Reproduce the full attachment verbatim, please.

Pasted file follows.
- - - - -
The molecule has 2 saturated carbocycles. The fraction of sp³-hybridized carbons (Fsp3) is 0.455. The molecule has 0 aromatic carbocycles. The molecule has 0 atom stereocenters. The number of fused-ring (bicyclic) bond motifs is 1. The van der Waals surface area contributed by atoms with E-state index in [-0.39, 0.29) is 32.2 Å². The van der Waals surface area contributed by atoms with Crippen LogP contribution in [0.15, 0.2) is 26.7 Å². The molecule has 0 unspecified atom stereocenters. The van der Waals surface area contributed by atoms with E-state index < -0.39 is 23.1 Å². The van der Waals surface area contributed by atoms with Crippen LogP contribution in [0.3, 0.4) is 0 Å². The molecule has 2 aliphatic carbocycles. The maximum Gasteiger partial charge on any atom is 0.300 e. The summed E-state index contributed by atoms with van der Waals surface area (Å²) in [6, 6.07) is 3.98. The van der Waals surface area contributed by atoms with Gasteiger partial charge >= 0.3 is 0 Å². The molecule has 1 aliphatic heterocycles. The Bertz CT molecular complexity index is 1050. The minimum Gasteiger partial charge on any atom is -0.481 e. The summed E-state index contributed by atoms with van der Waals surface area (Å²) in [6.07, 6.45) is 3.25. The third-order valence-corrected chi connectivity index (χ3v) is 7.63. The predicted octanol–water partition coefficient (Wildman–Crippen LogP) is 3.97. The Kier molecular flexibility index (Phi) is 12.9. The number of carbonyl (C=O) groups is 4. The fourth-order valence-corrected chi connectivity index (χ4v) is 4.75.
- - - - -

The molecule has 2 saturated carbocycles. The fraction of sp³-hybridized carbons (Fsp3) is 0.455. The molecule has 0 aromatic carbocycles. The molecule has 0 atom stereocenters. The number of fused-ring (bicyclic) bond motifs is 1. The van der Waals surface area contributed by atoms with E-state index in [-0.39, 0.29) is 32.2 Å². The van der Waals surface area contributed by atoms with Crippen LogP contribution in [0.15, 0.2) is 26.7 Å². The molecule has 0 unspecified atom stereocenters. The van der Waals surface area contributed by atoms with E-state index < -0.39 is 23.1 Å². The van der Waals surface area contributed by atoms with Crippen LogP contribution in [0.3, 0.4) is 0 Å². The molecule has 2 aliphatic carbocycles. The maximum Gasteiger partial charge on any atom is 0.300 e. The summed E-state index contributed by atoms with van der Waals surface area (Å²) in [6, 6.07) is 3.98. The van der Waals surface area contributed by atoms with Gasteiger partial charge >= 0.3 is 0 Å². The molecule has 1 aliphatic heterocycles. The Bertz CT molecular complexity index is 1050. The minimum Gasteiger partial charge on any atom is -0.481 e. The summed E-state index contributed by atoms with van der Waals surface area (Å²) in [6.07, 6.45) is 3.25. The third-order valence-corrected chi connectivity index (χ3v) is 7.63. The predicted octanol–water partition coefficient (Wildman–Crippen LogP) is 3.97. The Kier molecular flexibility index (Phi) is 12.9. The number of carbonyl (C=O) groups is 4. The fourth-order valence-corrected chi connectivity index (χ4v) is 4.75.